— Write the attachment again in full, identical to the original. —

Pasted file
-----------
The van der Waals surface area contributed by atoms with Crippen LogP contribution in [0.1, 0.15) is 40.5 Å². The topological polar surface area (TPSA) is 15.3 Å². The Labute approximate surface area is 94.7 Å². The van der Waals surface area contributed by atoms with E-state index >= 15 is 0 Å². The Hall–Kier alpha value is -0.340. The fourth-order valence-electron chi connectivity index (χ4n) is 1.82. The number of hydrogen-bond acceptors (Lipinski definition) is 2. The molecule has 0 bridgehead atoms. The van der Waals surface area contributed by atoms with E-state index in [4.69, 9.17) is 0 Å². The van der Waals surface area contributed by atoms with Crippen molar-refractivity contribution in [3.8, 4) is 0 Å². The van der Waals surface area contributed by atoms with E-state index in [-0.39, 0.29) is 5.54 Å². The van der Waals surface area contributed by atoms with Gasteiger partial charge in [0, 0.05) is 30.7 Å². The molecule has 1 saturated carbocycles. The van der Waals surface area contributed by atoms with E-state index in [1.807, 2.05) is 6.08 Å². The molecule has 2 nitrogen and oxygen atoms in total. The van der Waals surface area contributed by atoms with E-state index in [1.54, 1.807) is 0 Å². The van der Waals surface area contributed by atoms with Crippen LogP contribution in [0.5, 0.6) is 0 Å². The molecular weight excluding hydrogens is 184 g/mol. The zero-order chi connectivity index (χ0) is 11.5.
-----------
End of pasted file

The van der Waals surface area contributed by atoms with Crippen LogP contribution in [0.1, 0.15) is 40.5 Å². The topological polar surface area (TPSA) is 15.3 Å². The Labute approximate surface area is 94.7 Å². The van der Waals surface area contributed by atoms with E-state index >= 15 is 0 Å². The Hall–Kier alpha value is -0.340. The fourth-order valence-electron chi connectivity index (χ4n) is 1.82. The number of hydrogen-bond acceptors (Lipinski definition) is 2. The molecule has 0 bridgehead atoms. The van der Waals surface area contributed by atoms with E-state index in [4.69, 9.17) is 0 Å². The van der Waals surface area contributed by atoms with Crippen molar-refractivity contribution in [3.8, 4) is 0 Å². The van der Waals surface area contributed by atoms with E-state index in [-0.39, 0.29) is 5.54 Å². The van der Waals surface area contributed by atoms with Gasteiger partial charge in [0, 0.05) is 30.7 Å². The molecule has 1 saturated carbocycles. The van der Waals surface area contributed by atoms with E-state index in [1.807, 2.05) is 6.08 Å². The molecule has 2 nitrogen and oxygen atoms in total. The van der Waals surface area contributed by atoms with E-state index in [1.54, 1.807) is 0 Å². The van der Waals surface area contributed by atoms with Crippen LogP contribution in [0.5, 0.6) is 0 Å². The molecular weight excluding hydrogens is 184 g/mol. The zero-order chi connectivity index (χ0) is 11.5.